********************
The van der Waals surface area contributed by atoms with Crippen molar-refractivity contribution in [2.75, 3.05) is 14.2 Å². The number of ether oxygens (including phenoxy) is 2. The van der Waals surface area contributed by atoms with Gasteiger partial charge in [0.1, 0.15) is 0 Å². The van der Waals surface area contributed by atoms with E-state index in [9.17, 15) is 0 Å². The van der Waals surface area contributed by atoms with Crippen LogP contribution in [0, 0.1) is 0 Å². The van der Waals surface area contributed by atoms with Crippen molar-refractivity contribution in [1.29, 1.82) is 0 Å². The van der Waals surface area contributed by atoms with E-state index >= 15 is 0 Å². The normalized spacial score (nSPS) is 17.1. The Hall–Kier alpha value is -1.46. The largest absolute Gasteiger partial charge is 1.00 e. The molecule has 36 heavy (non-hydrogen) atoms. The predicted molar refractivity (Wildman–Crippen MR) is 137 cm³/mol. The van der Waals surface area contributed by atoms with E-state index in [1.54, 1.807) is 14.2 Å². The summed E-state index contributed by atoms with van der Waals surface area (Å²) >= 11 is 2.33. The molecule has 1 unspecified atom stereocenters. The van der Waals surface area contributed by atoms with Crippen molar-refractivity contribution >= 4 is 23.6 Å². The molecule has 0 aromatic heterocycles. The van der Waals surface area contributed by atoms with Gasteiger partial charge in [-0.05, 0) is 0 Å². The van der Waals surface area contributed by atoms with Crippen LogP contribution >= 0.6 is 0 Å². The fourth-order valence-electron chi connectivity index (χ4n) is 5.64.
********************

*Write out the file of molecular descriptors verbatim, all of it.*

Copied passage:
The van der Waals surface area contributed by atoms with Crippen molar-refractivity contribution in [2.75, 3.05) is 14.2 Å². The number of ether oxygens (including phenoxy) is 2. The van der Waals surface area contributed by atoms with Gasteiger partial charge in [0.1, 0.15) is 0 Å². The van der Waals surface area contributed by atoms with E-state index in [9.17, 15) is 0 Å². The van der Waals surface area contributed by atoms with Crippen LogP contribution in [0, 0.1) is 0 Å². The van der Waals surface area contributed by atoms with Crippen molar-refractivity contribution in [1.29, 1.82) is 0 Å². The van der Waals surface area contributed by atoms with E-state index >= 15 is 0 Å². The normalized spacial score (nSPS) is 17.1. The Hall–Kier alpha value is -1.46. The largest absolute Gasteiger partial charge is 1.00 e. The molecule has 36 heavy (non-hydrogen) atoms. The predicted molar refractivity (Wildman–Crippen MR) is 137 cm³/mol. The van der Waals surface area contributed by atoms with E-state index in [1.54, 1.807) is 14.2 Å². The summed E-state index contributed by atoms with van der Waals surface area (Å²) >= 11 is 2.33. The molecule has 1 unspecified atom stereocenters. The van der Waals surface area contributed by atoms with Crippen molar-refractivity contribution >= 4 is 23.6 Å². The molecule has 0 aromatic heterocycles. The van der Waals surface area contributed by atoms with Gasteiger partial charge in [-0.05, 0) is 0 Å². The van der Waals surface area contributed by atoms with Crippen LogP contribution >= 0.6 is 0 Å². The fourth-order valence-electron chi connectivity index (χ4n) is 5.64.